MARYVILLE, Mo. — The bottom line is, Maryville’s drinking water is safe, and it’s likely to stay safe.

That’s the message from both city officials and the state Department of Natural Resources after algae levels at Mozingo Lake spiked last week, triggering a warning to stay away from direct contact with it.

Such warnings are issued to the public in all cases where cyanobacteria density reaches a certain level during regular testing.

Cyanobacteria, also referred to as blue-green algae, grows in water bodies that have high amounts of nitrogen or phosphorous — what the DNR calls “nutrient pollution.” Those nutrients often find their way to lakes through runoff from farms, stormwater or sewage drains. The high concentrations of the nutrients, usually coupled with warm conditions, lead to thriving blooms of cyanobacteria on standing water.

“Normally we see blooms in the warmer months, which does make this bloom a little different,” said Leigh Mitchell, environmental manager at the DNR office in Kansas City. “The exact mechanism for triggering this bloom is unknown as yet.”

On their own, cyanobacteria are not harmful.

“You can have a species of cyanobacteria which blooms and has a dangerous … concentration of cells within a water body. That’s actually what we’re seeing at Maryville: we’re seeing a high number of cells of … cyanobacteria present,” Mitchell told The Forum over the phone. “The thing is, you can have a high number of cells and they don’t produce toxins. That’s what we’re saying at this time. It’s only a health concern to people and animals when the cells start producing toxins.”

No toxins have been detected in any tests of water samples. City Manager Greg McDanel said the city has stepped up the frequency of tests even further after already increasing it late last year. Those tests are performed both at the lake and in the water treatment facility to ensure that water at all stages is free of cyanotoxins.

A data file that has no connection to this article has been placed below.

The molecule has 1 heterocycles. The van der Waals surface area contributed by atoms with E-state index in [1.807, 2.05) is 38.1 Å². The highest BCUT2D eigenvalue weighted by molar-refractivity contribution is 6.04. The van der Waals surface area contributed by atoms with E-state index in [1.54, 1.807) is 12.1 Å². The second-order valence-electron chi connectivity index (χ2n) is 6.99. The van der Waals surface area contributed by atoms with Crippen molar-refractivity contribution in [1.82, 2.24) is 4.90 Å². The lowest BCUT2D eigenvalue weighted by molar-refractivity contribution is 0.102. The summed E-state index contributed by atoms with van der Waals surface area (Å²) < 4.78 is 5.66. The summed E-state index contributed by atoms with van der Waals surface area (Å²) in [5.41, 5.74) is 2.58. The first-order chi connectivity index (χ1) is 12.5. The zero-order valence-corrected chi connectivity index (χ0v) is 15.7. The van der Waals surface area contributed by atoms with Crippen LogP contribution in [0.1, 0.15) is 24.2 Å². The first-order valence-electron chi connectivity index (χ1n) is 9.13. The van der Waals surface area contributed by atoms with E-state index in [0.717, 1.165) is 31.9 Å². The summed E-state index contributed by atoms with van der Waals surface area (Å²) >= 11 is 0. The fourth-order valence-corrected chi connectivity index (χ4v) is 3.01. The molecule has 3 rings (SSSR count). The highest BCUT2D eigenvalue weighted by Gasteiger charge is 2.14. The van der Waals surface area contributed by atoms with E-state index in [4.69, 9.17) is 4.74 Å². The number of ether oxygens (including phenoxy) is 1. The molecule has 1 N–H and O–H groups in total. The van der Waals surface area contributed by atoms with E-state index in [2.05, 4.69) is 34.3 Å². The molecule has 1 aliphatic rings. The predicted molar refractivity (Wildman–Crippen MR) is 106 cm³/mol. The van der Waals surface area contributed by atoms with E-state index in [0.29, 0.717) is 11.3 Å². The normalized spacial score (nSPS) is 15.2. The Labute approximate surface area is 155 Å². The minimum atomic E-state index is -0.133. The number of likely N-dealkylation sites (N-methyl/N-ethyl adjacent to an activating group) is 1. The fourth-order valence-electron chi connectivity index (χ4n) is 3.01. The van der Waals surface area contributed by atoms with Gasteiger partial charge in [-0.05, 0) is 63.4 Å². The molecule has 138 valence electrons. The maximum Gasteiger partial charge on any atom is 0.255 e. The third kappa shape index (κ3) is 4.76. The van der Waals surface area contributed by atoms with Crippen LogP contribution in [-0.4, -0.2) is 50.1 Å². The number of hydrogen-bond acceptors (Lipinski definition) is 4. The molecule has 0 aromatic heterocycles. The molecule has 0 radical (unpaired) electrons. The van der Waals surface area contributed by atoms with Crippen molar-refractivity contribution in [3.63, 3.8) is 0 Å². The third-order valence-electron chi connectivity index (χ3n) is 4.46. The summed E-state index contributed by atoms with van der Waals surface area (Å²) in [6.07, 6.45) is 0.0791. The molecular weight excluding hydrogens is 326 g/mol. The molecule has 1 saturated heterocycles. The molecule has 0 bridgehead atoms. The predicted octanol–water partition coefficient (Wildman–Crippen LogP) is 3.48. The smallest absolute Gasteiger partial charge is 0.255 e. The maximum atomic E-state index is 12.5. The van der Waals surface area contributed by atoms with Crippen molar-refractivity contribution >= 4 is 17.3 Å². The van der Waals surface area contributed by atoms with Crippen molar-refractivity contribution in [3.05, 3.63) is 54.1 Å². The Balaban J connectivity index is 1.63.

But what triggers the release of those toxins is still being determined.

“It really has not been pinned down, there’s really a gap in the science,” Mitchell said. “It’s a bit of a mystery at the moment.”

As an example, Mitchell laid out a hypothetical of two identical water bodies right next to each other, each with a cyanobacteria bloom. In one, the bloom may not produce any toxins. In the other, it may.

“Same species, same conditions — everything,” he said. “It is a bit of a gap.”

Consequently, the state recommends putting out precautionary warnings like the one in Maryville last week, even if no toxins have been detected.

“So we plan for the worst, we put people on high alert, and then just hope that it doesn’t produce those toxins,” Mitchell said. “Which is what we’re saying with this at the moment — that’s a good thing. … It’s been really promising that there hasn’t been any detection of toxins at all.”

1-23-20 City water pseudanabaena 2.psd

There are several different types of cyanobacteria like those shown above. The one specific to Mozingo is named Pseudanabaena, which can produce the toxin microsystin.

The species at Mozingo, Pseudanabaena, can produce the toxin microsystin, Mitchell said. In 2014, very high concentrations of that cyanotoxin — which is one of the most dangerous if ingested by humans — were found in treated water at a water treatment plant in Toledo, Ohio. But it’s important to note that in Toledo, the toxin was detected after the water had been treated, and got through because of extremely high concentrations of the algae on Lake Erie, where its drinking water came from.

At Mozingo, that is extremely unlikely to happen, Mitchell said, and drinking water will likely remain safe even if cyanotoxins are released into Mozingo Lake in the future.

“Conventional water treatment methods are actually really good at removing (cyanotoxins) — very, very good,” he said. “It’s that recreational contact that’s a risk.”

To prevent that release, the city has followed DNR recommendations to stop chemically treating the lake to try and get rid of the algae, relying on Mother Nature to take its course instead.

“Once you’ve got a bloom, it’s best, actually, not to treat the water, because while those (algae) cells are intact … they actually hold the toxins inside,” Mitchell said. “So you’ve got to … if at all possible, keep (the algae) intact. It’s easier to remove them than it is to remove the toxins (from the lake).”

Now, the city of Maryville is looking at long- and short-term solutions to remove the bacteria, and to stop it from coming back.

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